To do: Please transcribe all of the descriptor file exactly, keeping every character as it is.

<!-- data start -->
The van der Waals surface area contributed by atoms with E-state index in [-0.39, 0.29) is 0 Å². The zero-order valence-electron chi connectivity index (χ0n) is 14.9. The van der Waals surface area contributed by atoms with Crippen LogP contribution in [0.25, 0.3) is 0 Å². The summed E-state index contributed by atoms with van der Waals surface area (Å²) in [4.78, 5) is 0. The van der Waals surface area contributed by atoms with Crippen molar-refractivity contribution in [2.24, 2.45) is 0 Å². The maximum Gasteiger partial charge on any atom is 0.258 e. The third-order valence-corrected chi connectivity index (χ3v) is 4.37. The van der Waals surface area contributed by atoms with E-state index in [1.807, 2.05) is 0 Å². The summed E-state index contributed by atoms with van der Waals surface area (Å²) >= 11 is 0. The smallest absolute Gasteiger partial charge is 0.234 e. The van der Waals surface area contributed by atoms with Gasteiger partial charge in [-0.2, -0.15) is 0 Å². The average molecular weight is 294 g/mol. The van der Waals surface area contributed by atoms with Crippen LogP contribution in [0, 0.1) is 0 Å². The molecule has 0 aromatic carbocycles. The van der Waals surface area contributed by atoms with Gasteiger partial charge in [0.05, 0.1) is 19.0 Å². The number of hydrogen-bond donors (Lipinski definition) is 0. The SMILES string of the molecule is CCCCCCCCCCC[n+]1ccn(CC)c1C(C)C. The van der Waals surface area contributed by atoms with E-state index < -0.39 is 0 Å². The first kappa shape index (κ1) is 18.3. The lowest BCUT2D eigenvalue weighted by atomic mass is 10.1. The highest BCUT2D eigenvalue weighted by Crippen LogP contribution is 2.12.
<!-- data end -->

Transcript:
The van der Waals surface area contributed by atoms with E-state index in [-0.39, 0.29) is 0 Å². The zero-order valence-electron chi connectivity index (χ0n) is 14.9. The van der Waals surface area contributed by atoms with Crippen LogP contribution in [0.25, 0.3) is 0 Å². The summed E-state index contributed by atoms with van der Waals surface area (Å²) in [4.78, 5) is 0. The van der Waals surface area contributed by atoms with Crippen molar-refractivity contribution in [2.24, 2.45) is 0 Å². The maximum Gasteiger partial charge on any atom is 0.258 e. The third-order valence-corrected chi connectivity index (χ3v) is 4.37. The van der Waals surface area contributed by atoms with E-state index in [1.807, 2.05) is 0 Å². The summed E-state index contributed by atoms with van der Waals surface area (Å²) >= 11 is 0. The smallest absolute Gasteiger partial charge is 0.234 e. The van der Waals surface area contributed by atoms with Gasteiger partial charge in [-0.2, -0.15) is 0 Å². The average molecular weight is 294 g/mol. The van der Waals surface area contributed by atoms with Crippen LogP contribution in [0, 0.1) is 0 Å². The molecule has 0 aromatic carbocycles. The van der Waals surface area contributed by atoms with Gasteiger partial charge in [0.05, 0.1) is 19.0 Å². The number of hydrogen-bond donors (Lipinski definition) is 0. The SMILES string of the molecule is CCCCCCCCCCC[n+]1ccn(CC)c1C(C)C. The van der Waals surface area contributed by atoms with E-state index < -0.39 is 0 Å². The first kappa shape index (κ1) is 18.3. The lowest BCUT2D eigenvalue weighted by atomic mass is 10.1. The highest BCUT2D eigenvalue weighted by Crippen LogP contribution is 2.12.